Gross lets his game do the talking

Gross lets his game do the talking

BEMENT — Back in the day, Rich Gross was a 2,000-point career scorer in basketball for Sheldon High School.

Three decades later, some 60 miles to the southwest, the family tradition continues.

Connor Gross — who was introduced to the sport as a youngster by his father, Rich — led the area in scoring as a sophomore at Bement and ranks No. 1 again as a junior.

Gross scored 19 points Friday as the Bulldogs — whose school has an enrollment of 112 students — suffered a heartbreaking 69-63 double-overtime loss to Okaw Valley.

Connor Gross not only has a golden shooting touch but also a strong grasp of the game.

“He has really good footwork that allows him to shoot quickly,” Bement coach Kraig Rogers said, “and he has a great understanding for reading screens and moving accordingly to get his shot.”

His shot has been refined because of the countless attempts.

“Connor is a tireless worker, not only at basketball but also at baseball,” Rogers said. “Many nights, he stays after practice and gets extra shots in.”

While he has become a polished player — his career scoring average is 17.4 points per game and he is on pace to eclipse the 2,000-point mark as a senior — out of uniform, he wouldn’t be the first player chosen for a pickup game by people who didn’t know him.

“Looking at him in street clothes, he doesn’t look like he should be able to score like he does,” Rogers said. “I think his dad has worked with him a great deal since he was little. He has taught him the fundamentals of shooting, and it has paid off.”

Dad also passed along a piece of advice that is standard procedure for shooters.

“Since I was little, he said, ‘Get the next one. Don’t reflect on the last one,’ ” Connor Gross said.

The advice was helpful Friday when he started 1 for 6 from the field. Gross kept firing, and in the final 31/2 minutes of the second quarter, he drilled three three-pointers to pull the Bulldogs within three points at halftime.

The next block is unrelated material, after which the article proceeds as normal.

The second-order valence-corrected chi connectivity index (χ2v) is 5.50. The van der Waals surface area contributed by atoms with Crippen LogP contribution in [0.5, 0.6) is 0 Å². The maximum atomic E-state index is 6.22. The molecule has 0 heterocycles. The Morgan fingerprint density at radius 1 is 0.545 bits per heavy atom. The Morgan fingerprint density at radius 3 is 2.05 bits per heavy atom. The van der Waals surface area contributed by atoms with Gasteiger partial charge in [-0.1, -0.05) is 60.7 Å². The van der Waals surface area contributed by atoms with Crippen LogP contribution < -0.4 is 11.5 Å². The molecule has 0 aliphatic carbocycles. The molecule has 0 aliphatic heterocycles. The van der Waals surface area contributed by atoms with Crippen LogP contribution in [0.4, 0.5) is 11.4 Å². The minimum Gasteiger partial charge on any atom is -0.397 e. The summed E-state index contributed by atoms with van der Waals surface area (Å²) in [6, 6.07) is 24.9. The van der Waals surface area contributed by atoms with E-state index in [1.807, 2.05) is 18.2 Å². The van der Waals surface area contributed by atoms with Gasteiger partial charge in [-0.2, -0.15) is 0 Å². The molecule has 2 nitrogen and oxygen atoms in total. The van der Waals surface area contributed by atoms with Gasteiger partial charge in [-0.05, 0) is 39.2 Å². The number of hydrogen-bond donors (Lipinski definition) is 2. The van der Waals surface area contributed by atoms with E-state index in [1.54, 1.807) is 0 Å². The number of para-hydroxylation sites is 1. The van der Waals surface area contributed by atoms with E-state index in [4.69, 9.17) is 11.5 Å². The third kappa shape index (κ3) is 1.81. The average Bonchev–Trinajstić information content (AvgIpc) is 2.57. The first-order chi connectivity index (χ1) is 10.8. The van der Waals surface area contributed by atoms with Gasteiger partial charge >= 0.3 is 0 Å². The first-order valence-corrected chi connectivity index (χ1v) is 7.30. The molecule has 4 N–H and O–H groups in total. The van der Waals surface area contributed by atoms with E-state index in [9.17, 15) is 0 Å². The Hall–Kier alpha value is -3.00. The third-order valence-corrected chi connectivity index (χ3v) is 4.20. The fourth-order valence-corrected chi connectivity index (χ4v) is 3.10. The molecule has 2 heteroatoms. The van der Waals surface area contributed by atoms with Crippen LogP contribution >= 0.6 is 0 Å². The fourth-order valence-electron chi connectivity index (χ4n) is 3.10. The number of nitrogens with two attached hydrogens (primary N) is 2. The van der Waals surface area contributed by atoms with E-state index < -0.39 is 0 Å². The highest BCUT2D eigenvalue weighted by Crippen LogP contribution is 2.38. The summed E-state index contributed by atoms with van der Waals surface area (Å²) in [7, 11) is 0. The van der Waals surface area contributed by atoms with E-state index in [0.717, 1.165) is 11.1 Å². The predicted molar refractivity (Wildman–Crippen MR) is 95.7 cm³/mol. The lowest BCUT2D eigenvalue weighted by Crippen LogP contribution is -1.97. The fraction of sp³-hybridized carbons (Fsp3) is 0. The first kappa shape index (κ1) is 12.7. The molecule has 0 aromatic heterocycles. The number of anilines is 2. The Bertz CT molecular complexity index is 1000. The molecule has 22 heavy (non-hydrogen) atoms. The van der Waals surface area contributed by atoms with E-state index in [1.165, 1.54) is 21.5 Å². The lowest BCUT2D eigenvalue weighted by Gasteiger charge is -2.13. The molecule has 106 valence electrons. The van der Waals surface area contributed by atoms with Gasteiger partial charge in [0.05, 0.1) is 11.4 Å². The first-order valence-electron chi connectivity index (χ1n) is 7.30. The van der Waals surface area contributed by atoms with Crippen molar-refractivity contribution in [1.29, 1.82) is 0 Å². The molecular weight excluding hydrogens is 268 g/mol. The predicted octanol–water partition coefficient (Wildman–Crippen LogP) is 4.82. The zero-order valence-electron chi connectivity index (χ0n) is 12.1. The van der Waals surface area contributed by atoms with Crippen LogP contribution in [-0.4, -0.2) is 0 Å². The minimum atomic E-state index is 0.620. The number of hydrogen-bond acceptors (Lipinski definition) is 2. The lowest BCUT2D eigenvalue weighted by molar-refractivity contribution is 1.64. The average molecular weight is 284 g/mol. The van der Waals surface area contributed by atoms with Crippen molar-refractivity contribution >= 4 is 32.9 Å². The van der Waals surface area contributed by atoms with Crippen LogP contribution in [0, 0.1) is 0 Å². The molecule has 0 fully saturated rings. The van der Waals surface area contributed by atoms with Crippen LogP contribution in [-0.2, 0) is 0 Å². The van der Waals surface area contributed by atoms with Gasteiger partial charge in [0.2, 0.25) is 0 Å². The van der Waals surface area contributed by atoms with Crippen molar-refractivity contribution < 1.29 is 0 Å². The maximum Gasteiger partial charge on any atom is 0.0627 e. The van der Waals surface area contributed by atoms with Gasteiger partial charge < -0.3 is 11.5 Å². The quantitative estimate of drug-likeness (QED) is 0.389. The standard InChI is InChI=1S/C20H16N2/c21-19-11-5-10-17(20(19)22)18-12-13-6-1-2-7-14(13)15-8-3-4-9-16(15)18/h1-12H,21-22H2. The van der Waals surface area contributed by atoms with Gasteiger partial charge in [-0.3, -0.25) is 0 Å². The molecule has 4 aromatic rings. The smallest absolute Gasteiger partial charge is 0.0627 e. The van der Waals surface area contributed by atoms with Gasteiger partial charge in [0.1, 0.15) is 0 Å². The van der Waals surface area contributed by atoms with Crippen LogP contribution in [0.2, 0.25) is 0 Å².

In the past decade, no athlete has led the area in scoring in consecutive seasons. Connor Gross understands why.

“It’s a lot harder this year to get open,” he said. “Every team has a hand on my jersey. My teammates have done a good job of getting involved.”

That was critical in the fourth quarter, when Bement rallied from an eight-point deficit in the last 7:20 to force overtime. Shane Hall and Steve Isbell joined Gross in draining three-pointers during the comeback.

Tyce Rittenhouse led Bement with 22 points and 13 rebounds.

Part of Gross’ progress is in recognizing when to shoot and when not to shoot.

“He has gotten good at knowing what’s a good shot and what’s a bad shot,” Rogers said. “He’s down to about one (bad shot) per game.”

Rich Gross’ high school is no longer in existence. It is incorporated into the Milford district.

The writing is on the wall at Bement. The school has formed a co-op with neighboring Cerro Gordo for all sports except for boys’ basketball, golf and volleyball.

Gross is one of five juniors playing basketball for the Bulldogs (8-16). When Little Okaw Valley Conference coaches were polled in December, he was the player chosen first as the one they would want “to take a final shot” to win a game.

Gross is tied for sixth in the area in three-pointers made and is among the top five in free throw accuracy, sinking more than 81 percent of his attempts.

The 6-foot-1 sharpshooter may be in one of the final graduating classes to play four full years of basketball at the Piatt County school.

He is about 250 points from passing Andy Hendrix for Bement’s career scoring mark.

“We will have basketball next year, but I have been told the following year we could be co-oping with Cerro Gordo for basketball,” Rogers said.

Isbell and Hall are among the Bulldogs’ five current juniors, a nucleus that bodes well for the 2013-14 season. Ethan Morton, who hauled down 10 rebounds against Okaw Valley, is also a junior of prominence.

As for Connor Gross’ future, Rogers has no doubt he could play basketball for a small-college or junior college program, “but his interest is in baseball,” Rogers said.

The time that Gross devotes to basketball is surpassed by the commitment he makes to baseball.

“Last season after practice, he would jump in the car with his dad and they would drive to Atlanta (near Bloomington) for hitting instruction,” Rogers said.

As a sophomore, Connor Gross was an All-Area special mention selection as a pitcher in baseball, matching the recognition he received during his second high school basketball season.

For now, Gross said his favorite sport remains “the one in season.” Though his summer baseball schedule takes him across the country — and seldom to gymnasiums to shoot basketballs — he wants to keep his college options open.

“It depends on whatever happens,” he said.

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